The oven burns more and more fiercely, and, finally, it bursts into pieces with a loud bang and falls into ruins. Suddenly, Hansel and Gretel are surrounded by Gingerbread Children, who have resumed human form, yet appear to be asleep. Using the Witch’s wand again, Hansel brings them to life.
Suddenly, the father is heard in the distance. Hansel and Gretel cry in joy. They all marvel at the turn of events. The old Witch has been transformed into a giant gingerbread cake.
In a final chorus, all join in the motto that Father taught his children at the beginning of the story: “When our grief’s too great to bear, God will send his love and care.”
From a Puppet Show to a “Family Headache” to the Opera Stage:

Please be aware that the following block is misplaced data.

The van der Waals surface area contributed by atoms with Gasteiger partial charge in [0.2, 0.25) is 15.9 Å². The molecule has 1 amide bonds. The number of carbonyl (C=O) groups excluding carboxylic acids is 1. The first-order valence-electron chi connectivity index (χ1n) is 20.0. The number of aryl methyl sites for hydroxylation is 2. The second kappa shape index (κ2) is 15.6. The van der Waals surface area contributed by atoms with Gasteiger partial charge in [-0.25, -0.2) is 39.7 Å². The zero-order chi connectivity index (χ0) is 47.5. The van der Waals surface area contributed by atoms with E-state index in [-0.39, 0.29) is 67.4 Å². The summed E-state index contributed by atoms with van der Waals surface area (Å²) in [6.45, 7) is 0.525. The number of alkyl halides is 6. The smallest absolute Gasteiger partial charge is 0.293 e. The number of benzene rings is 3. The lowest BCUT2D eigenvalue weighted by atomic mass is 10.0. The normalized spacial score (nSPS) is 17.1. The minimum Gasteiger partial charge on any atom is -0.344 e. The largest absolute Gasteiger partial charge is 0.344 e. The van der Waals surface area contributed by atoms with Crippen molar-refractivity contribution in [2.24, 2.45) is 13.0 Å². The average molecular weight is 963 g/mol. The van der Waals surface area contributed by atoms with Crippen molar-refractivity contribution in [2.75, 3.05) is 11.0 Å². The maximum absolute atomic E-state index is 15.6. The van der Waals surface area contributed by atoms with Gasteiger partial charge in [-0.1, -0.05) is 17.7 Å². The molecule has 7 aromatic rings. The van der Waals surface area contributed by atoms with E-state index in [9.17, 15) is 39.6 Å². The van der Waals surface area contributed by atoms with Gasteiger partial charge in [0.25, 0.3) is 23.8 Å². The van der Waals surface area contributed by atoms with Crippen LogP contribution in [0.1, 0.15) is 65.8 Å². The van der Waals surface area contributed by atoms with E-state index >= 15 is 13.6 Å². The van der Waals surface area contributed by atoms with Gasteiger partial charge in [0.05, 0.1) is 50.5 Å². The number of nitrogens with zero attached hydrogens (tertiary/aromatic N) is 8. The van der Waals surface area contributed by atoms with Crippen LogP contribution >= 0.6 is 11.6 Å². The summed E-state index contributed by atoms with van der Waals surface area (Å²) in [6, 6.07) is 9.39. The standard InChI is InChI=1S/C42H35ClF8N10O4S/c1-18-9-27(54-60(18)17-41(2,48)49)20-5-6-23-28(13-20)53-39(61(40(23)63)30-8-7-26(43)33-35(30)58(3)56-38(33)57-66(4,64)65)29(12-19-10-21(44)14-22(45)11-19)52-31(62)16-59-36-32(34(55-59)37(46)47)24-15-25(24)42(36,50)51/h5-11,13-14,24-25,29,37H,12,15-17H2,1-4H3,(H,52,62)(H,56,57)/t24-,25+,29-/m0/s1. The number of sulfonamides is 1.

Engelbert Humperdinck’s Hansel and Gretel
by Matthew Leone
Ph.D. Musicology Candidate
Once upon a time, there stood a house in Cologne, Germany. And in this house, there lived a woman named Adelheid Wette, who, from time to time, would entertain her daughters, Isolde and Gudrun, with puppet shows. She would write the scenarios herself—often adapting them from Grimm fairy tales and other popular children’s stories—while her younger brother, Max, made the puppets, the scenery, and the little theater. Adelheid’s daughters were also talented singers, and sometimes they would take part in their mother’s puppet shows. One day, in April 1890, Adelheid was preparing a puppet show based on “Hansel and Gretel,” and she asked her older brother, Engelbert, to set some of her verses to music for Isolde and Gudrun to sing during the performance.